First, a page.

Guy Benson


I'll say this for Sen. Mark Pryor, the Arkansas Democrat who votes with Obama 90 percent of the time: At least he didn't go the full Reid by calling millions of Americans liars. No, he merely dismissed the documented phenomena of canceled policies and increased premiums as "anecdotal" evidence against the law for which he cast the deciding vote:



Various polls have shown that Americans who were negatively impacted by the healthcare overhaul far outnumber its beneficiaries. Millions of plans were cancelled due to Obamacare's regulations, including tens of thousands in Arkansas, in spite of repeated promises that consumers would be allowed to keep their preferred plans, with more many more dropped policies looming. The administration itself predicted that as many as 93 million Americans would eventually be stripped of their existing coverage. Also, numerous polls and studies have indicated that most Americans have experienced a rise in costs, including for many of the newly insured. The law was sold by people like Pryor as a robust and across-the-board premium reducer. Both Barack Obama and his eponymous healthcare law are deeply unpopular in Arkansas. Let's review some additional "anecdotes," shall we? Premium increases in Florida:


Florida Blue, the state’s dominant health insurer, snagged more than one in three consumers on the health law’s exchange this year, but many could face rate hikes as the carrier struggles with an influx of older and sicker enrollees, said the company’s top executive...We will be under tremendous financial pressure initially given the age, risk profile and high utilization of the new membership,” he said. “It is far from clear that large enrollment in the marketplace is a financially beneficial place to be.” ... About 23 percent of those who bought exchange policies from Florida Blue this year were in the 18-to-34 age category, Geraghty said. That compares to 28 percent nationally. Initial federal projections were that 40 percent of enrollees nationally would be young adults.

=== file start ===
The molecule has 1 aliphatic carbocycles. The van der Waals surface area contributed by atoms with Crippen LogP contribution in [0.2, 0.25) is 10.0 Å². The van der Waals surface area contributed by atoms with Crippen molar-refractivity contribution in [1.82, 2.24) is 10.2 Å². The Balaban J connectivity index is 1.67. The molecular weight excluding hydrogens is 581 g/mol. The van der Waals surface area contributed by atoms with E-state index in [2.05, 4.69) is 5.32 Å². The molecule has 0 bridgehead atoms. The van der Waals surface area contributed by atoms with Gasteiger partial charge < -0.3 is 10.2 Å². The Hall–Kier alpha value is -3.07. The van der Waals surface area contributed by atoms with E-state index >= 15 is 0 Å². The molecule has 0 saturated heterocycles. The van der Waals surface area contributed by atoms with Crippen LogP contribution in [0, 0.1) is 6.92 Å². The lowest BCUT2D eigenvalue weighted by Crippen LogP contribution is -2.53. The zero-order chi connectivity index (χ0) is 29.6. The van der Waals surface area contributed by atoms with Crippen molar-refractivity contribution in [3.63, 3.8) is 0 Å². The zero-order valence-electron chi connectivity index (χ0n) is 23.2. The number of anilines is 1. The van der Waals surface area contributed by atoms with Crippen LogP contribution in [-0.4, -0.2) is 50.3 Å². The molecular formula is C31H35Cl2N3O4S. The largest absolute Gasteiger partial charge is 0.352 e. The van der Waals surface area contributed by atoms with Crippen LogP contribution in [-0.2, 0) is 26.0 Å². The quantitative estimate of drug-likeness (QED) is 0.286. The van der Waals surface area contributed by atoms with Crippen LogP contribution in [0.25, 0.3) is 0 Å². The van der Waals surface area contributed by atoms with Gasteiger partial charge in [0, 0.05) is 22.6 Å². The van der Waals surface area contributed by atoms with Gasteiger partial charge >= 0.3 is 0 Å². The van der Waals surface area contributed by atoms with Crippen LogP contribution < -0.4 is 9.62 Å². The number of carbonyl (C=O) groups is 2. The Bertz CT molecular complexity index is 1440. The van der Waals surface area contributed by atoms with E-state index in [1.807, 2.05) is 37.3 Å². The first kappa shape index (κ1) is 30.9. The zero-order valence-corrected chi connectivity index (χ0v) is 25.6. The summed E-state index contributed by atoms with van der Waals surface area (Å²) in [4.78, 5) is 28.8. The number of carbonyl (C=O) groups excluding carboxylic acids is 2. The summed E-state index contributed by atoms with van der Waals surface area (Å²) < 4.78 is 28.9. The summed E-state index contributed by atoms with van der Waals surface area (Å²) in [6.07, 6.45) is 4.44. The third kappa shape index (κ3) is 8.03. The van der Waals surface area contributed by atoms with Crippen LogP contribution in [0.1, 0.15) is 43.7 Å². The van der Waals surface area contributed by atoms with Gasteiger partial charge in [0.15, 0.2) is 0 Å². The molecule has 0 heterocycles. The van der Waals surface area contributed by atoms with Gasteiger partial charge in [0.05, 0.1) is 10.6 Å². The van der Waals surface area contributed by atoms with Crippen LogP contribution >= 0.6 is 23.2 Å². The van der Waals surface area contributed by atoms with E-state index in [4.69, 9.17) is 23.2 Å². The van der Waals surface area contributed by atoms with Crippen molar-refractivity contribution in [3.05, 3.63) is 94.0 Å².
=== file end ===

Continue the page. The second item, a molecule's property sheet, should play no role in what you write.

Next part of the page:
We've been writing about Obamacare's risk pool and demographics problems for months. Now here's a story about a man in Oklahoma who's had a nightmarish experience trying to cancel his Obamacare plan. Thanks to Healthcare.gov's back end data problems (which won't be fixed anytime soon) and lack of customer service (hours of waiting on hold), it took him three months to terminate coverage that he no longer needed, and even then, he was stuck with a bill he shouldn't have owed:



Meanwhile, a legally-mandated and transparency-minded Obamacare database website...isn't working:


A long-awaited federal database designed to reveal doctor payments from the drug and medical device industries is plagued with confusing error messages, according to a report. Physicians told ProPublica that they are seeing long waits and error messages when trying to look up their entries on a preliminary version of the Open Payments website. "Doctors say it is taking them as long as an hour, sometimes longer, to verify their identifies and log in," reported Charles Ornstein with ProPublica. Those who make it through the system and do not have relationships with industry are reportedly met with the message: "You have the following errors on the page. There are no results that match the specified search criteria."

But never mind all that. Everything is working "incredibly well," we're told. People "love" Obamacare! In fact, I think it was Senator Mark Pryor who once gushed that Obamacare was "an amazing success story." What many Americans wouldn't give for an exemption like the free pass just extended to US territories by HHS -- after years of insisting that they didn't have the legal authority to grant such a waiver. Turns out the administration's definition of what counts as a "state" depends on the political imperative of the moment. Speaking of which, keep an eye on this court decision, which should be arriving any day.


Guy Benson

Guy Benson is Townhall.com's Senior Political Editor. Follow him on Twitter @guypbenson.

Author Photo credit: Jensen Sutta Photography